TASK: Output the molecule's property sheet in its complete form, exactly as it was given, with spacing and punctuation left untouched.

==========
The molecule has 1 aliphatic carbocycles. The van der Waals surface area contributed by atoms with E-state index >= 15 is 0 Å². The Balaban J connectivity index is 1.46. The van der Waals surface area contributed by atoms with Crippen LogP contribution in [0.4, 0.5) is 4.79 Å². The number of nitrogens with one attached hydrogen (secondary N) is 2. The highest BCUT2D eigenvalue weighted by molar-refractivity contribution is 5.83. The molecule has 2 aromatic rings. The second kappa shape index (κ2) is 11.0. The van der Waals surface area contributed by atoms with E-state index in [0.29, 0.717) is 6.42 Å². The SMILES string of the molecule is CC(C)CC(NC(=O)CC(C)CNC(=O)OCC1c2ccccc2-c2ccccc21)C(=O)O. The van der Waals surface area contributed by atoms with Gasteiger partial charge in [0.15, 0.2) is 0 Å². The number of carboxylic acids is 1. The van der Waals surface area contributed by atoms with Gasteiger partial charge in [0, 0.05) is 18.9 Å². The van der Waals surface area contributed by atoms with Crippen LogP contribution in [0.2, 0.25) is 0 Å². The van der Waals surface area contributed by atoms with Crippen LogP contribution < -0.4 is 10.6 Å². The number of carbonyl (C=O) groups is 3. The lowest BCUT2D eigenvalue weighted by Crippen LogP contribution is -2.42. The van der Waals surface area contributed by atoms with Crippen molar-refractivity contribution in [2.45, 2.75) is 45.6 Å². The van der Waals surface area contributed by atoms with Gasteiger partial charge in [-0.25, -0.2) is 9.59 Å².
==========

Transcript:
The molecule has 1 aliphatic carbocycles. The van der Waals surface area contributed by atoms with E-state index >= 15 is 0 Å². The Balaban J connectivity index is 1.46. The van der Waals surface area contributed by atoms with Crippen LogP contribution in [0.4, 0.5) is 4.79 Å². The number of nitrogens with one attached hydrogen (secondary N) is 2. The highest BCUT2D eigenvalue weighted by molar-refractivity contribution is 5.83. The molecule has 2 aromatic rings. The second kappa shape index (κ2) is 11.0. The van der Waals surface area contributed by atoms with E-state index in [0.29, 0.717) is 6.42 Å². The SMILES string of the molecule is CC(C)CC(NC(=O)CC(C)CNC(=O)OCC1c2ccccc2-c2ccccc21)C(=O)O. The van der Waals surface area contributed by atoms with Gasteiger partial charge in [0.15, 0.2) is 0 Å². The number of carboxylic acids is 1. The van der Waals surface area contributed by atoms with Gasteiger partial charge in [0, 0.05) is 18.9 Å². The van der Waals surface area contributed by atoms with Crippen LogP contribution in [0.2, 0.25) is 0 Å². The van der Waals surface area contributed by atoms with Crippen LogP contribution < -0.4 is 10.6 Å². The number of carbonyl (C=O) groups is 3. The lowest BCUT2D eigenvalue weighted by Crippen LogP contribution is -2.42. The van der Waals surface area contributed by atoms with Crippen molar-refractivity contribution in [2.45, 2.75) is 45.6 Å². The van der Waals surface area contributed by atoms with Gasteiger partial charge in [-0.25, -0.2) is 9.59 Å².